Climate change: G20 leaders 'largely avoiding firm goals' ahead of COP26, says report on draft statement

·3-min read

A draft joint statement on climate change action by G20 leaders largely avoids firm commitments to tackle the problem, according to the Reuters news agency.

Boris Johnson and other leaders are in Rome for the summit of the world's major economies this weekend, ahead of the crucial COP26 climate change talks involving almost 200 countries that start in Glasgow on Monday.

While the G20 leaders are set to say they aim to limit global warming to 1.5C - the level scientists agree is vital to avoid disaster - their draft statement contains few concrete actions to limit carbon emissions, Reuters journalists who have seen the statement report.

"We remain committed to the (2015) Paris Agreement goal to hold the global average temperature increase well below 2C and to pursue efforts to limit it to 1.5C above pre-industrial levels," the draft says.

Leaders also say they recognise "the key relevance" of achieving net-zero carbon emissions by the middle of this century - a goal that United Nations experts say is needed to achieve the 1.5C cap on warming, but some of the world's biggest polluters have still not committed to it.

China, the largest global emitter of greenhouse gases, has set a 2060 target date; the UK is responsible for 1% of global emissions, against 27% for China in 2019.

Overall, the G20 leaders' draft statement - the fifth produced - does not seem to have toughened up language on climate action compared with previous versions. In fact, in some areas it has slightly softened it, reports Reuters.

The G20 bloc, which includes Brazil, China, India, Germany and the US, accounts for more than 80% of the world's gross domestic product (GDP), 60% of its population and an estimated 80% of global greenhouse gas emissions.

"Keeping 1.5C within reach will require meaningful and effective actions by all countries," the latest draft statement says.

The Reuters report says this compares with a previous draft stating "immediate action" was needed, and that this reflects the painstaking discussions over wording involved in climate diplomacy.

While the latest draft references the importance of reaching net zero emissions "by mid-century", this wording is said to have replaced the more specific "by 2050".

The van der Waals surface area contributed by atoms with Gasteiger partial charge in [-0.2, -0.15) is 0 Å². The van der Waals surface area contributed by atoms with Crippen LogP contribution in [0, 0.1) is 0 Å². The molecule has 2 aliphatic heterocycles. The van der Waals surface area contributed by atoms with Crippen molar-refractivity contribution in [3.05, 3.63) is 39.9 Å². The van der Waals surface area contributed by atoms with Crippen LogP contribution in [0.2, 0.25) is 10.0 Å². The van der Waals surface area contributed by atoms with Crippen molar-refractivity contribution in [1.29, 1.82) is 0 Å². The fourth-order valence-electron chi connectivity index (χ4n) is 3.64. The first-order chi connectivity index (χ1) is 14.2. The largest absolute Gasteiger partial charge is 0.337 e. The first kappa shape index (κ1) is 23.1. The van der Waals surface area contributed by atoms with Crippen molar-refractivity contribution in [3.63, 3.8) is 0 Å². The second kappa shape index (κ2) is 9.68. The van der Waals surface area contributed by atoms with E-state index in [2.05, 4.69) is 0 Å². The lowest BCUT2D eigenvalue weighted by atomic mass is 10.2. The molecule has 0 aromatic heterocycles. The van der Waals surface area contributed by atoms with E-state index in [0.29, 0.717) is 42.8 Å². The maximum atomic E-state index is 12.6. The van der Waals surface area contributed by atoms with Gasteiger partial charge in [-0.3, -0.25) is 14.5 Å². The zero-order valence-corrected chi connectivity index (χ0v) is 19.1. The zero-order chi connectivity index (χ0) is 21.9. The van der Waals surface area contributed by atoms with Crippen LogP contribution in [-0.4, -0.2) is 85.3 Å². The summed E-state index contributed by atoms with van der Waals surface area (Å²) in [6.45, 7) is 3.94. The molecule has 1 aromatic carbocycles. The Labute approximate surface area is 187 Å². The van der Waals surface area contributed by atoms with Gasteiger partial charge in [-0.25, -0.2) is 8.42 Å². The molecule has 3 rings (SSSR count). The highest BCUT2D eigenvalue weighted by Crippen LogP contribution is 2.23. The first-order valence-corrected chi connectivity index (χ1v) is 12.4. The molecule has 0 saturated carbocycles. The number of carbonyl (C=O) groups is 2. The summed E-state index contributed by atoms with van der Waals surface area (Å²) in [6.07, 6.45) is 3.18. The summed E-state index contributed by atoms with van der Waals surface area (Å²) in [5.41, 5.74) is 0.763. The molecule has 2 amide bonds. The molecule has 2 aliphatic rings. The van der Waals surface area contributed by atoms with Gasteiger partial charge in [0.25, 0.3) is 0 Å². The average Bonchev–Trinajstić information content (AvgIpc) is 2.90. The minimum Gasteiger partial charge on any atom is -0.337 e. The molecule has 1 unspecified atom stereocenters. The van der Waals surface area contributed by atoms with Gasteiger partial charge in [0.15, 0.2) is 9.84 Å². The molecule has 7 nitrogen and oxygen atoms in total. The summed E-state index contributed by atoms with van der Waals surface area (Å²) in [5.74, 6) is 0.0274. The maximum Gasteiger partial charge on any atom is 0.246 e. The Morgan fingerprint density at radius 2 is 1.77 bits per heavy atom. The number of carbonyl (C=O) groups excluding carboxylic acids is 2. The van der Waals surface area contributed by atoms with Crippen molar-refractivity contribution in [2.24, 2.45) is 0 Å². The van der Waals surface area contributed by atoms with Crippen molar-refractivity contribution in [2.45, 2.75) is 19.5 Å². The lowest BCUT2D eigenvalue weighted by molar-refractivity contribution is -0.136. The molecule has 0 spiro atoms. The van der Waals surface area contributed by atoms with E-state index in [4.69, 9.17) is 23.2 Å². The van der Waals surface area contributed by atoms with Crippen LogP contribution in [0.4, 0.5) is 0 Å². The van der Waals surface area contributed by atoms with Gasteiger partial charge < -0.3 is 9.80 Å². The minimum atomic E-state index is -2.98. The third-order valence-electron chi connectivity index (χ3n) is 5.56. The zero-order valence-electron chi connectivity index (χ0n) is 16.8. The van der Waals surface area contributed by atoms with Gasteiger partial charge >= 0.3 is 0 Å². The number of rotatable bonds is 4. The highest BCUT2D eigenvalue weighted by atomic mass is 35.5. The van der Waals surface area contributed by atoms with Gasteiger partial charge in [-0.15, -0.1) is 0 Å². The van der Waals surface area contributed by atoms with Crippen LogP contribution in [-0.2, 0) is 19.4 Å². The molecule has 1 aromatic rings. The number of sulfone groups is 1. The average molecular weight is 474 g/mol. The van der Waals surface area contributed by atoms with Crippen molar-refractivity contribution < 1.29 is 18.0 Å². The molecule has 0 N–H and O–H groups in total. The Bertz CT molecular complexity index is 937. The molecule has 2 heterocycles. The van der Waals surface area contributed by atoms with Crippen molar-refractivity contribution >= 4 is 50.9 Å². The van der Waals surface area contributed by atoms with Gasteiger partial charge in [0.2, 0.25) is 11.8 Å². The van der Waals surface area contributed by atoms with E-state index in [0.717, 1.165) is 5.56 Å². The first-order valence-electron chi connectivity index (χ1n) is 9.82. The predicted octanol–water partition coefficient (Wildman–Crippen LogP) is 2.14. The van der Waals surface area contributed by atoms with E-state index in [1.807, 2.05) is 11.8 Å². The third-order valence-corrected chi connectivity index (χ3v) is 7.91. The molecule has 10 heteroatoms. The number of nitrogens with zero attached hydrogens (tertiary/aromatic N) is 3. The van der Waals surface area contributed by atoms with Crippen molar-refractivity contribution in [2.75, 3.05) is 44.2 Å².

The draft does acknowledge that current plans on ways to curb emissions will have to be strengthened, but does not offer much detail on how this should be done, the report says.

UN experts say that even if current national plans are fully implemented, the world is headed for global warming of 2.7C - way above the 1.5C target - which would lead to an acceleration of extreme weather events such as drought, storms and flooding.

Wealthier countries' willingness to help finance the ecological transition of developing nations, known as "climate financing", is likely to be crucial to the success of the G20 and the Glasgow summits.

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In 2009, rich nations promised to provide $100bn (about £85bn) per year of climate financing but they have failed to meet the pledge so far.

It is now set to be met in 2023, three years later than hoped, according to the new Climate Finance Delivery Plan.

Addressing this issues, the latest G20 leaders' draft statement reportedly states: "We stress the importance of fulfilling the joint commitment to the goal of developed countries to mobilise $100 billion annually from public and private sources through to 2025 to address the needs of developing countries, in the context of meaningful mitigation actions and transparency on implementation."

There is no reference to retroactive payment of the money promised by 2020, which some developing countries and activists say is needed, according to the report.

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